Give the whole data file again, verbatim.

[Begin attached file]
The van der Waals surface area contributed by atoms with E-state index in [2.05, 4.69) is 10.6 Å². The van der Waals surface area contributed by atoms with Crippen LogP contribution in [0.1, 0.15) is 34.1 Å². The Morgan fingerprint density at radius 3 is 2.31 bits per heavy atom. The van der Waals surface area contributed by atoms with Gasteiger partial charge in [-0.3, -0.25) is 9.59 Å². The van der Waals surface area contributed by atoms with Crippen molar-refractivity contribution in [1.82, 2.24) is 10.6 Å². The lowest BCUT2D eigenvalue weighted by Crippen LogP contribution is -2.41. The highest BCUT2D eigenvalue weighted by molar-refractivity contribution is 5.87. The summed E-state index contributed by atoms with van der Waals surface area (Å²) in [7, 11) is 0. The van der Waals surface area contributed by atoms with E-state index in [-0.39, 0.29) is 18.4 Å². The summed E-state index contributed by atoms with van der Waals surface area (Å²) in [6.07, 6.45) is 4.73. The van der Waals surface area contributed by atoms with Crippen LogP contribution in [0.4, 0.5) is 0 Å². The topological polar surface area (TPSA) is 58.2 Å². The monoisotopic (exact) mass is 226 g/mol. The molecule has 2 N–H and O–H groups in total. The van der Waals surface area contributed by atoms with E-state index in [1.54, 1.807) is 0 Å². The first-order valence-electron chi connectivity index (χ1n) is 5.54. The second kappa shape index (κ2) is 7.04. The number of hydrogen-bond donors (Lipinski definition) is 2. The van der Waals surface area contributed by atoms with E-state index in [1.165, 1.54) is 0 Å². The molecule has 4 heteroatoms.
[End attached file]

The van der Waals surface area contributed by atoms with E-state index in [2.05, 4.69) is 10.6 Å². The van der Waals surface area contributed by atoms with Crippen LogP contribution in [0.1, 0.15) is 34.1 Å². The Morgan fingerprint density at radius 3 is 2.31 bits per heavy atom. The van der Waals surface area contributed by atoms with Gasteiger partial charge in [-0.3, -0.25) is 9.59 Å². The van der Waals surface area contributed by atoms with Crippen molar-refractivity contribution in [1.82, 2.24) is 10.6 Å². The lowest BCUT2D eigenvalue weighted by Crippen LogP contribution is -2.41. The highest BCUT2D eigenvalue weighted by molar-refractivity contribution is 5.87. The summed E-state index contributed by atoms with van der Waals surface area (Å²) in [7, 11) is 0. The van der Waals surface area contributed by atoms with E-state index in [-0.39, 0.29) is 18.4 Å². The summed E-state index contributed by atoms with van der Waals surface area (Å²) in [6.07, 6.45) is 4.73. The van der Waals surface area contributed by atoms with Crippen LogP contribution in [0.4, 0.5) is 0 Å². The topological polar surface area (TPSA) is 58.2 Å². The monoisotopic (exact) mass is 226 g/mol. The molecule has 2 N–H and O–H groups in total. The van der Waals surface area contributed by atoms with E-state index in [1.54, 1.807) is 0 Å². The first-order valence-electron chi connectivity index (χ1n) is 5.54. The second kappa shape index (κ2) is 7.04. The number of hydrogen-bond donors (Lipinski definition) is 2. The van der Waals surface area contributed by atoms with E-state index in [1.165, 1.54) is 0 Å². The molecule has 4 heteroatoms.